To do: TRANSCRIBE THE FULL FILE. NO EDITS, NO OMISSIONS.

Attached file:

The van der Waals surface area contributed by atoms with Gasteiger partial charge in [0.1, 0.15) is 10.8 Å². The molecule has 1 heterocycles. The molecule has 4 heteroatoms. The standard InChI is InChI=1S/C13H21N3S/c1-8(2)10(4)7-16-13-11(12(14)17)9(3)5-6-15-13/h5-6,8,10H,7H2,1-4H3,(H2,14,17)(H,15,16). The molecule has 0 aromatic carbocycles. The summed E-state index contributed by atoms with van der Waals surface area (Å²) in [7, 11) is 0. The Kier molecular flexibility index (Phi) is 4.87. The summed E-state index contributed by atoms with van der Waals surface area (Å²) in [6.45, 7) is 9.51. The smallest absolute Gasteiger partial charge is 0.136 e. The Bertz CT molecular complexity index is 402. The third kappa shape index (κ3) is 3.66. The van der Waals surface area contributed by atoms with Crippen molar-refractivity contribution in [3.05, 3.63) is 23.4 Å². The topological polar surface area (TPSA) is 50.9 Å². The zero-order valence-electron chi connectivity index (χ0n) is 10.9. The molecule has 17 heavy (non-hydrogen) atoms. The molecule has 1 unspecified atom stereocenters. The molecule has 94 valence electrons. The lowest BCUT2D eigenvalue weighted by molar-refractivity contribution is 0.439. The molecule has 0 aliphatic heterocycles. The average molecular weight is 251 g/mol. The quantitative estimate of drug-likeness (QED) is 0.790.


The van der Waals surface area contributed by atoms with Gasteiger partial charge in [0.1, 0.15) is 10.8 Å². The molecule has 1 heterocycles. The molecule has 4 heteroatoms. The standard InChI is InChI=1S/C13H21N3S/c1-8(2)10(4)7-16-13-11(12(14)17)9(3)5-6-15-13/h5-6,8,10H,7H2,1-4H3,(H2,14,17)(H,15,16). The molecule has 0 aromatic carbocycles. The summed E-state index contributed by atoms with van der Waals surface area (Å²) in [7, 11) is 0. The Kier molecular flexibility index (Phi) is 4.87. The summed E-state index contributed by atoms with van der Waals surface area (Å²) in [6.45, 7) is 9.51. The smallest absolute Gasteiger partial charge is 0.136 e. The Bertz CT molecular complexity index is 402. The third kappa shape index (κ3) is 3.66. The van der Waals surface area contributed by atoms with Crippen molar-refractivity contribution in [3.05, 3.63) is 23.4 Å². The topological polar surface area (TPSA) is 50.9 Å². The zero-order valence-electron chi connectivity index (χ0n) is 10.9. The molecule has 17 heavy (non-hydrogen) atoms. The molecule has 1 unspecified atom stereocenters. The molecule has 94 valence electrons. The lowest BCUT2D eigenvalue weighted by molar-refractivity contribution is 0.439. The molecule has 0 aliphatic heterocycles. The average molecular weight is 251 g/mol. The quantitative estimate of drug-likeness (QED) is 0.790.